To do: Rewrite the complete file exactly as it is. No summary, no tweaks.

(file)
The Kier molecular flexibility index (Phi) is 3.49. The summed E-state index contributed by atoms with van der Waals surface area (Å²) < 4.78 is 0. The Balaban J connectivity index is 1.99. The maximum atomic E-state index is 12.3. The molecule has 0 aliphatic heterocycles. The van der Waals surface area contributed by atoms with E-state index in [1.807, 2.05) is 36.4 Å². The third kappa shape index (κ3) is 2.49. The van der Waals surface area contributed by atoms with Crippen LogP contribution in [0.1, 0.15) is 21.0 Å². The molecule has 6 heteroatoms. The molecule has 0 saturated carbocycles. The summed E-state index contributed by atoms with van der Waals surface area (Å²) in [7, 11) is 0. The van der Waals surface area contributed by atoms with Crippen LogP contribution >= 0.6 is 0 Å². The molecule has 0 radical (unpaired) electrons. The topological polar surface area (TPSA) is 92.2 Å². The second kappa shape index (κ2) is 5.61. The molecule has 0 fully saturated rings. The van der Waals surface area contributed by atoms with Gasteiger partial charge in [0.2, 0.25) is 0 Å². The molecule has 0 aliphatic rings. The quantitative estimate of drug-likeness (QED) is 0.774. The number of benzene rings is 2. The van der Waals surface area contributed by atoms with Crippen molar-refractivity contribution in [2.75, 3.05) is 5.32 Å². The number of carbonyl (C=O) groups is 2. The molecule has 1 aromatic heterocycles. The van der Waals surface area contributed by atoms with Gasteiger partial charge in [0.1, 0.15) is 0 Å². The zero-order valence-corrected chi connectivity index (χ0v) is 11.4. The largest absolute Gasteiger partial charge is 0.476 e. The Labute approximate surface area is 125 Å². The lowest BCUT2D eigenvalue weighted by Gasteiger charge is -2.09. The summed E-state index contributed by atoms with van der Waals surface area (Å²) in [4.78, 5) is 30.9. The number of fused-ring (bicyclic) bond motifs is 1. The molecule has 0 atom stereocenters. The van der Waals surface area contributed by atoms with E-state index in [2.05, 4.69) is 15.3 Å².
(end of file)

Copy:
The Kier molecular flexibility index (Phi) is 3.49. The summed E-state index contributed by atoms with van der Waals surface area (Å²) < 4.78 is 0. The Balaban J connectivity index is 1.99. The maximum atomic E-state index is 12.3. The molecule has 0 aliphatic heterocycles. The van der Waals surface area contributed by atoms with E-state index in [1.807, 2.05) is 36.4 Å². The third kappa shape index (κ3) is 2.49. The van der Waals surface area contributed by atoms with Crippen LogP contribution in [0.1, 0.15) is 21.0 Å². The molecule has 6 heteroatoms. The molecule has 0 saturated carbocycles. The summed E-state index contributed by atoms with van der Waals surface area (Å²) in [7, 11) is 0. The van der Waals surface area contributed by atoms with Crippen LogP contribution >= 0.6 is 0 Å². The molecule has 0 radical (unpaired) electrons. The topological polar surface area (TPSA) is 92.2 Å². The second kappa shape index (κ2) is 5.61. The molecule has 0 fully saturated rings. The van der Waals surface area contributed by atoms with Gasteiger partial charge in [0.2, 0.25) is 0 Å². The molecule has 0 aliphatic rings. The quantitative estimate of drug-likeness (QED) is 0.774. The number of benzene rings is 2. The van der Waals surface area contributed by atoms with Crippen molar-refractivity contribution in [2.75, 3.05) is 5.32 Å². The number of carbonyl (C=O) groups is 2. The molecule has 1 aromatic heterocycles. The van der Waals surface area contributed by atoms with Gasteiger partial charge in [0.1, 0.15) is 0 Å². The zero-order valence-corrected chi connectivity index (χ0v) is 11.4. The largest absolute Gasteiger partial charge is 0.476 e. The Labute approximate surface area is 125 Å². The lowest BCUT2D eigenvalue weighted by Gasteiger charge is -2.09. The summed E-state index contributed by atoms with van der Waals surface area (Å²) in [4.78, 5) is 30.9. The number of fused-ring (bicyclic) bond motifs is 1. The molecule has 0 atom stereocenters. The van der Waals surface area contributed by atoms with E-state index in [2.05, 4.69) is 15.3 Å².